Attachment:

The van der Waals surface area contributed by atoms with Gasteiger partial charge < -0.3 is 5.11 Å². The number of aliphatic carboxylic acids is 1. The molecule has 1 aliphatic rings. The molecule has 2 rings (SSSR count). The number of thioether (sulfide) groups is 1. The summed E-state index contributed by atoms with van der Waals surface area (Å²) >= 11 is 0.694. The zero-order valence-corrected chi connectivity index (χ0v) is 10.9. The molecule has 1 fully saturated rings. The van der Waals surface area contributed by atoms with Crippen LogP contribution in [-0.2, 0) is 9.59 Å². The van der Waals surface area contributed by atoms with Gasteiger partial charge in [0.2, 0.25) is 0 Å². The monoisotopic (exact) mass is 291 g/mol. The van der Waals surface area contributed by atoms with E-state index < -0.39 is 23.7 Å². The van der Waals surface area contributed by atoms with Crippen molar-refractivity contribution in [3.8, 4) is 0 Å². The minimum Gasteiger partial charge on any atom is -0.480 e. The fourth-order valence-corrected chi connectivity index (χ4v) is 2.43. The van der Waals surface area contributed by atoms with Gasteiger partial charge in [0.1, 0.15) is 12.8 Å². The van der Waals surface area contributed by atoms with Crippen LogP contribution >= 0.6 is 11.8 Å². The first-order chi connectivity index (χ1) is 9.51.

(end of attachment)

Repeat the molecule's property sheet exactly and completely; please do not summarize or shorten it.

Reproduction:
The van der Waals surface area contributed by atoms with Gasteiger partial charge < -0.3 is 5.11 Å². The number of aliphatic carboxylic acids is 1. The molecule has 1 aliphatic rings. The molecule has 2 rings (SSSR count). The number of thioether (sulfide) groups is 1. The summed E-state index contributed by atoms with van der Waals surface area (Å²) >= 11 is 0.694. The zero-order valence-corrected chi connectivity index (χ0v) is 10.9. The molecule has 1 fully saturated rings. The van der Waals surface area contributed by atoms with Crippen LogP contribution in [-0.2, 0) is 9.59 Å². The van der Waals surface area contributed by atoms with Gasteiger partial charge in [0.2, 0.25) is 0 Å². The monoisotopic (exact) mass is 291 g/mol. The van der Waals surface area contributed by atoms with E-state index < -0.39 is 23.7 Å². The van der Waals surface area contributed by atoms with Crippen molar-refractivity contribution in [3.8, 4) is 0 Å². The minimum Gasteiger partial charge on any atom is -0.480 e. The fourth-order valence-corrected chi connectivity index (χ4v) is 2.43. The van der Waals surface area contributed by atoms with Gasteiger partial charge in [0.1, 0.15) is 12.8 Å². The van der Waals surface area contributed by atoms with Crippen LogP contribution >= 0.6 is 11.8 Å². The first-order chi connectivity index (χ1) is 9.51.